As the results steadily came in throughout February and March, so too did my confidence. By April I was never afraid to attack in a big race, and not just in the opening miles when it usually doesn’t count, but later on when things really mattered when it was hard. I knew that I could recover and do it again and again. I had the confidence to look around the pack and say to myself, “Fuck these guys. I don’t care if they’re wearing an Optum or UHC kit, they can’t hold MY wheel.” Of course this isn’t true and they’re likely as strong or stronger than me, but that’s what my mindset was. I was sure I could attack and not get dropped later on because of it. I also positioned myself better before climbs and other important race-deciding moments because I knew I belonged at the front, as opposed to prior years.

When your form is good you can train harder and you can race harder. Neither of these things have anything to do with racing smarter though.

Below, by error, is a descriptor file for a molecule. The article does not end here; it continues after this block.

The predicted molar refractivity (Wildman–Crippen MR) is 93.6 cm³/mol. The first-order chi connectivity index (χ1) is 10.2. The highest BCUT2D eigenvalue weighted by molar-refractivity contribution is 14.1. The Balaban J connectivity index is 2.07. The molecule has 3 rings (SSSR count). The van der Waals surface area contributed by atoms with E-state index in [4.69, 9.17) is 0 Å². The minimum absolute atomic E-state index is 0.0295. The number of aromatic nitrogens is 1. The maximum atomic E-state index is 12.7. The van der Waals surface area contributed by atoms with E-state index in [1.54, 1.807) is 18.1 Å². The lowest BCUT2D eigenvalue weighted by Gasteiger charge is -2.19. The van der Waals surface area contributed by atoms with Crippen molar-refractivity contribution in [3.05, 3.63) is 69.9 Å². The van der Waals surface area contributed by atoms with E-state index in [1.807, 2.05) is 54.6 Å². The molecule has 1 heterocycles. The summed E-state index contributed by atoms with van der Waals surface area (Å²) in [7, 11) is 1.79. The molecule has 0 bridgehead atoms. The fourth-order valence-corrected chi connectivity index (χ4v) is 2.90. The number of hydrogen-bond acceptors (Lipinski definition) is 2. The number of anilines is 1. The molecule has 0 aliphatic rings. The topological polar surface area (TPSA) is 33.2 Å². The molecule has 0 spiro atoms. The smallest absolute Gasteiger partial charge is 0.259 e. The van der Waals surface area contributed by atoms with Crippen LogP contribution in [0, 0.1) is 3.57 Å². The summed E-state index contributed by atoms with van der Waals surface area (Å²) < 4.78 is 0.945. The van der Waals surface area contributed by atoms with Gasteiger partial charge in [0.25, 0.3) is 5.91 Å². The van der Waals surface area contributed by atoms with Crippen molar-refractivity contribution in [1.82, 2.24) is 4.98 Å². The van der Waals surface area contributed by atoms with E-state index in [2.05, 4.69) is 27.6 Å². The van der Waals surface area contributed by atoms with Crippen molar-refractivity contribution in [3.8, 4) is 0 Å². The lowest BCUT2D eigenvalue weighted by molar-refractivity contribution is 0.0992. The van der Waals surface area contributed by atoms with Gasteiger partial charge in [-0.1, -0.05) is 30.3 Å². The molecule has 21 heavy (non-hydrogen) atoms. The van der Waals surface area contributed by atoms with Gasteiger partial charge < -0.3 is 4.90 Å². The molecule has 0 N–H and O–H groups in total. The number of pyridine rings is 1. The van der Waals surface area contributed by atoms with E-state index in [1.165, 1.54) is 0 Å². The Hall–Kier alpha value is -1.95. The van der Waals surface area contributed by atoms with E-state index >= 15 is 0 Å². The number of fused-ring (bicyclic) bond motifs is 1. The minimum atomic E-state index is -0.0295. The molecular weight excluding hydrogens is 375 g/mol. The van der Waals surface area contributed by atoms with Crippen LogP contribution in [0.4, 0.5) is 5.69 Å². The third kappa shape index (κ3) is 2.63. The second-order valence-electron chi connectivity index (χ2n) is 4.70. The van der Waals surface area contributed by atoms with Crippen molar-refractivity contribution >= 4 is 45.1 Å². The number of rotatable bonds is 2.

If my results haven’t shown the improvement this year, my power numbers did. I didn’t break many of my previous records, like 5 second, 1 minute, 5 minute, 20 minute, etc (I never went out to try to break these either and am confident I could if I had). But what I did on a consistent level was hold much higher numbers for my intervals, namely my 4-minute intervals, which were really the only intervals I did save for a dozen other occasions when I would do 20 minutes of 30×30 seconds, or my 8 or 6×1-minute barf-fest intervals.

My previous record at altitude for an 8×4’ set of intervals was around an average of 420. This year I did multiple days where the average power for all eight was just under 440. I’d never broken 300 watts for five hours before at sea level. This year I did 306 for five hours fairly easily at sea level and then a week later I did 300 for five hours at altitude.